chronic hepatitis c
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Cytokine ◽  
2022 ◽  
Vol 150 ◽  
pp. 155784
Rodrigo José Videres Cordeiro de Brito ◽  
Rodrigo Feliciano do Carmo ◽  
Bruna Manuella Souza Silva ◽  
Ana Clara Santos Costa ◽  
Sura Wanessa Santos Rocha ◽  

2022 ◽  
Luis Jesuino de Oliveira Andrade ◽  
Ingrid Silva Santos Padilha ◽  
Luis Matos de Oliveira ◽  
Gabriela Correia Matos de Oliveira ◽  
Raymundo Parana

Background: In the patients with hepatitis C virus (HCV) various immune mediated phenomena are described, and non organ specific autoantibodies (NOSAs) in particular are common. The aim of the present study was to investigate the NOSAs prevalence in chronic hepatitis C treatment naive patients. Patients and Methods: Sera of 76 consecutive HCV treatment naive patients were considered to be eligible for this study for evaluation of Antinuclear, antismooth muscle, antimitochondrial, antineutrophil cytoplasmatic and antiliver kidney microsomal antibodies. Criteria of eligibility were serum antiHCV antibody and HCV RNA positivity, chronic inflammation revealed by histological analysis of the liver, genotyping, treatment naive patients, and no have the diagnosis of probable or definite autoimmune hepatitis. Results: Mean chronological age for the 76 patients (44 females and 32 males) was 51.3 years (range: 20 to 67 years). Nineteen patients (25.0%) infected with HCV had detectable levels of NOSAs at before combined antiviral treatment. SMA was present in 16 (21.0%) of 76 patients, ANA in 2 patients (2.6%), and pANCA (perinuclear ANCA) in 1 patients (1.3%). No patient had specimens reactive to AMA, LMK, or cANCA (cytoplasmic ANCA). Conclusions: In this study, we show the NOSAs positivity in chronic hepatitis c treatment naive patients. Assigned to high prevalence of SMA positivity is associated with high METAVIR score, and HCV genotype 1 and 1b, may reflect a release of intracellular antigens at the time of hepatocellular injury triggering immune responses in the form of autoantibody production or a direct infection of immunocytes by the HCV. Keywords: hepatitis C, treatment naive, non organ specific antibodies, chronic liver disease

2022 ◽  
Vol 30 (1) ◽  
pp. 49-55
Gang Liu ◽  
Fang Liu ◽  
Hui-Ling Xiang ◽  
Ya-Ping Zhang ◽  
Li-Li Shi ◽  

2022 ◽  
Vol 28 (1) ◽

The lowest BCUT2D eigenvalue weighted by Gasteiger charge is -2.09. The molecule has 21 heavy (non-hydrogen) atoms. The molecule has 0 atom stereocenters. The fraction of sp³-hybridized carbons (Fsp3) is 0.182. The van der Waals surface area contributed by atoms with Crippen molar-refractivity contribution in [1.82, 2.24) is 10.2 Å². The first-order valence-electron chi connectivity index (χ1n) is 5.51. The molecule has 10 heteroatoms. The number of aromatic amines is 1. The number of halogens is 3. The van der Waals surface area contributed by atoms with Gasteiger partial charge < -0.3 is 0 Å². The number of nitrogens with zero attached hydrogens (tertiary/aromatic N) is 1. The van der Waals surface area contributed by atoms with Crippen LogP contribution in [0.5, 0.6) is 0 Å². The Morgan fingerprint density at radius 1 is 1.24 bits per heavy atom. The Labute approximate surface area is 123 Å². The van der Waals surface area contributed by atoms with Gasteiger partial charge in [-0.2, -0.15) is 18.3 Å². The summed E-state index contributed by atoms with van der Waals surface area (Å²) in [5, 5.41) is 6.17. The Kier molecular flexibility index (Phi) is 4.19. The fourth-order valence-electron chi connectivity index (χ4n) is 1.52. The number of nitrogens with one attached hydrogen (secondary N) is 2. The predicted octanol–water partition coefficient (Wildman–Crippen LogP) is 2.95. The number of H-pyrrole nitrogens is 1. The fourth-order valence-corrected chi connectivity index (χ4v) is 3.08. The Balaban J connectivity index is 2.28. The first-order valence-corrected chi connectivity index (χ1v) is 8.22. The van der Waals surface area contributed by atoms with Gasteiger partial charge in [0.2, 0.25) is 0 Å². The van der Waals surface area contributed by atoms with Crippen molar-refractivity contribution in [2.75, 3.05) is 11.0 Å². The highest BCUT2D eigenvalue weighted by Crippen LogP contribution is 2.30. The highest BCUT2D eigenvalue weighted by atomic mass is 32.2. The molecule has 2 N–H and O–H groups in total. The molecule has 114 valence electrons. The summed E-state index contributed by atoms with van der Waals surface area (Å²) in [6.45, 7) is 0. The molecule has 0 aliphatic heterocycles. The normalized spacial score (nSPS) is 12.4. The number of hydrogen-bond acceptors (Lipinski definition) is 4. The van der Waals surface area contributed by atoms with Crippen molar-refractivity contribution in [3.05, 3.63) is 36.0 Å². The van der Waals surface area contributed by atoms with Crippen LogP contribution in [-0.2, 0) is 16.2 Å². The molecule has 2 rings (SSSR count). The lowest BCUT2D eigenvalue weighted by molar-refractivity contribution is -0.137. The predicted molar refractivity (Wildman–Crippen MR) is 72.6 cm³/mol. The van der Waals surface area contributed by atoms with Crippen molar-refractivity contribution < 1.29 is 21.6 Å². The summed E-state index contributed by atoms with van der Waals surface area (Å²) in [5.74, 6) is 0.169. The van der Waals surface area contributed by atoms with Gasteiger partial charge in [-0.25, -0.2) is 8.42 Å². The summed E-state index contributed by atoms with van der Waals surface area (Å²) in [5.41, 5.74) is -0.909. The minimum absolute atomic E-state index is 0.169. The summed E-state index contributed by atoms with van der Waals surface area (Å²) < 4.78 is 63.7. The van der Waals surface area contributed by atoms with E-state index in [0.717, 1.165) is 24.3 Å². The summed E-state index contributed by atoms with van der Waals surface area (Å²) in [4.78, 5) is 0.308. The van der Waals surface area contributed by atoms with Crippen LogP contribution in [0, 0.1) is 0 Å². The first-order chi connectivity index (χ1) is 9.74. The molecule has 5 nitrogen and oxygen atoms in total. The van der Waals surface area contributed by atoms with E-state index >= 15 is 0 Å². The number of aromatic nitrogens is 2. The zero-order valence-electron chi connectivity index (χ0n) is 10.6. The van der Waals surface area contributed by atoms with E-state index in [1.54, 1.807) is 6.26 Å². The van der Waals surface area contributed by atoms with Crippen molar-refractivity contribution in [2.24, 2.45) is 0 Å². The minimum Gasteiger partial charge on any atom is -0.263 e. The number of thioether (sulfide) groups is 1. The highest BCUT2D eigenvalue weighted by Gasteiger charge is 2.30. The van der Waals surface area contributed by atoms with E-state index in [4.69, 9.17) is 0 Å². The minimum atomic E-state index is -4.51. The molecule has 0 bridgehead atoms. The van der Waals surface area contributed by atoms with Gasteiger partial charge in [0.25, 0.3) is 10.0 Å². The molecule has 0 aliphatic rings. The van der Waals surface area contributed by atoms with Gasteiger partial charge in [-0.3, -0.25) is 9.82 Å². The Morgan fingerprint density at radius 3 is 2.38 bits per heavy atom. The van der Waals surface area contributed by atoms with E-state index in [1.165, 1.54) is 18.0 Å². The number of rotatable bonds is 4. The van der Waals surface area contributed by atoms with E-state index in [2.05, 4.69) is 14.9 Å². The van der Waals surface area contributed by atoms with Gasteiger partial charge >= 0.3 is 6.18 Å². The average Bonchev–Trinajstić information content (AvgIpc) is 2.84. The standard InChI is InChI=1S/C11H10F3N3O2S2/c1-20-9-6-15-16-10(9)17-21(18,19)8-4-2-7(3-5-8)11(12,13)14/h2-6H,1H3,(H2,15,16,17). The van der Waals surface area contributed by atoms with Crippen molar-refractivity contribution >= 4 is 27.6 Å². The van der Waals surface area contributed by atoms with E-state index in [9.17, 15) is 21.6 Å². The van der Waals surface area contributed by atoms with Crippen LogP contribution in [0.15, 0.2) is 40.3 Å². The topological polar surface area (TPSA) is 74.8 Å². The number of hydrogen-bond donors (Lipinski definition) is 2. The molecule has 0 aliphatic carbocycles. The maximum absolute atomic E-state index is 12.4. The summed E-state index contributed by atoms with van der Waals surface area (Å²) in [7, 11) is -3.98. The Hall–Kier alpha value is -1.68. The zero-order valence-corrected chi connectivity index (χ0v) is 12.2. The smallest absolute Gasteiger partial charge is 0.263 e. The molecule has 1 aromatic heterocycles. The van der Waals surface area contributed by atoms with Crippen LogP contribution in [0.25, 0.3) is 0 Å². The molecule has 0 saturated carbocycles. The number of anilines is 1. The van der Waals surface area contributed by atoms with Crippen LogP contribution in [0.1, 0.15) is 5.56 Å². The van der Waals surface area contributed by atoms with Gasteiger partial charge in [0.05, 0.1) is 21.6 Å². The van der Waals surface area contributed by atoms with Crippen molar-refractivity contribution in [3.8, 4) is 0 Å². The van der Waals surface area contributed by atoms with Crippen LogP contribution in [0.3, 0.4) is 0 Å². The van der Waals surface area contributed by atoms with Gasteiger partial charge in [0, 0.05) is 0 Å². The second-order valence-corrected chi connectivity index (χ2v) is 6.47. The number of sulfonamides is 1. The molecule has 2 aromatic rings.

pp. 140-153
Ming-Ying Lu ◽  
Ming-Lun Yeh ◽  
Ching-I Huang ◽  
Shu-Chi Wang ◽  
Yi-Shan Tsai ◽  

Viruses ◽  
2022 ◽  
Vol 14 (1) ◽  
pp. 96
Paweł Pabjan ◽  
Michał Brzdęk ◽  
Magdalena Chrapek ◽  
Kacper Dziedzic ◽  
Krystyna Dobrowolska ◽  

Difficult-to-treat populations with chronic hepatitis C (CHC), in the era of interferon treatment, included patients with liver cirrhosis, kidney impairment, treatment-experienced individuals, and those coinfected with the human immunodeficiency virus. The current study aimed to determine whether, in the era of direct-acting antivirals (DAA), there are still patients that are difficult-to-treat. The study included all consecutive patients chronically infected with hepatitis C virus (HCV) who started interferon-free therapy between July 2015 and December 2020 in the Department of Infectious Diseases in Kielce. The analyzed real-world population consisted of 963 patients, and most of them were infected with genotype 1 (87.6%) with the predominance of subtype 1b and were treatment-naïve (78.8%). Liver cirrhosis was determined in 207 individuals (21.5%), of whom 82.6% were compensated. The overall sustained virologic response, after exclusion of non-virologic failures, was achieved in 98.4%. The univariable analysis demonstrated the significantly lower response rates in males, patients with liver cirrhosis, decompensation of hepatic function at baseline, documented esophageal varices, concomitant diabetes, body mass index ≥25, and previous ineffective antiviral treatment. Despite an overall very high effectiveness, some unfavorable factors, including male gender, genotype 3 infection, liver cirrhosis, and treatment experience, significantly reduce the chances for a virologic response were identified.


Objective: Today, with the availability of direct-acting antivirals (DAAs), the value of therapeutic patient education (TPE) in chronic hepatitis C needs to be redefined, as these drugs have made treatment simple. The study presented here in sought to define what role TPE plays today in hepatitis C management along with what factors are associated with such programs being used. Methods: We included 786 patients mono-infected with hepatitis C virus (HCV) who underwent treatment with DAAs. 284 of whom benefited from a TPE program (36.1%). The characteristics of HCV and how it was treated were compared retrospectively between TPE+ and TPE- patients. The TPE program was overseen by a nurse. Results: The following factors were associated with TPE on multivariate analysis: migrant status (OR=3.63, 95%CI: 2.24-5.96, p <0.001), advanced fibrosis (OR=1.73, 95%CI: 1.08-2.76, p=0.022), tobacco use (OR=1.84, 95%CI: 1.10-3.08, p=0.020) and pangenotypic DAA treatment (OR=0.42, 95%CI: 0.26-0.68, p <0.001). Sustained virological response at 12 weeks (SVR 12) was 96% in both groups. Conclusion: Overall, TPE was primarily followed by migrants during their HCV management as part of overall medico-psycho-social care, and primarily those with severe disease. Practice implication: TPE could help reduce the impact of social inequality on health.

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